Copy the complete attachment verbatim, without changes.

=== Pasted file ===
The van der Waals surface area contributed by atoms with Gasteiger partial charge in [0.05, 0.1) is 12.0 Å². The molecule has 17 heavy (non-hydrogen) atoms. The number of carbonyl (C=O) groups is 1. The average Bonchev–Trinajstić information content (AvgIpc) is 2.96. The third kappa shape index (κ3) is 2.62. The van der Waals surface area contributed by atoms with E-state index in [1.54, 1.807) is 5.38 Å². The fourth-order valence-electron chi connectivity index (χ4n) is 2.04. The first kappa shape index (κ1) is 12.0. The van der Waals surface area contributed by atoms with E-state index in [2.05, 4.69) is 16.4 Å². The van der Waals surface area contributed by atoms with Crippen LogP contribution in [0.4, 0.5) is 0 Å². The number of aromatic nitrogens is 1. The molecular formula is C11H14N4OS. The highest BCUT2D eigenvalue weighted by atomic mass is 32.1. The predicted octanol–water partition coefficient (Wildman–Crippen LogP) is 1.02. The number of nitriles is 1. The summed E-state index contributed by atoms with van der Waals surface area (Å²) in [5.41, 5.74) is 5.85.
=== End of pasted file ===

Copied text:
The van der Waals surface area contributed by atoms with Gasteiger partial charge in [0.05, 0.1) is 12.0 Å². The molecule has 17 heavy (non-hydrogen) atoms. The number of carbonyl (C=O) groups is 1. The average Bonchev–Trinajstić information content (AvgIpc) is 2.96. The third kappa shape index (κ3) is 2.62. The van der Waals surface area contributed by atoms with E-state index in [1.54, 1.807) is 5.38 Å². The fourth-order valence-electron chi connectivity index (χ4n) is 2.04. The first kappa shape index (κ1) is 12.0. The van der Waals surface area contributed by atoms with E-state index in [2.05, 4.69) is 16.4 Å². The van der Waals surface area contributed by atoms with Crippen LogP contribution in [0.4, 0.5) is 0 Å². The number of aromatic nitrogens is 1. The molecular formula is C11H14N4OS. The highest BCUT2D eigenvalue weighted by atomic mass is 32.1. The predicted octanol–water partition coefficient (Wildman–Crippen LogP) is 1.02. The number of nitriles is 1. The summed E-state index contributed by atoms with van der Waals surface area (Å²) in [5.41, 5.74) is 5.85.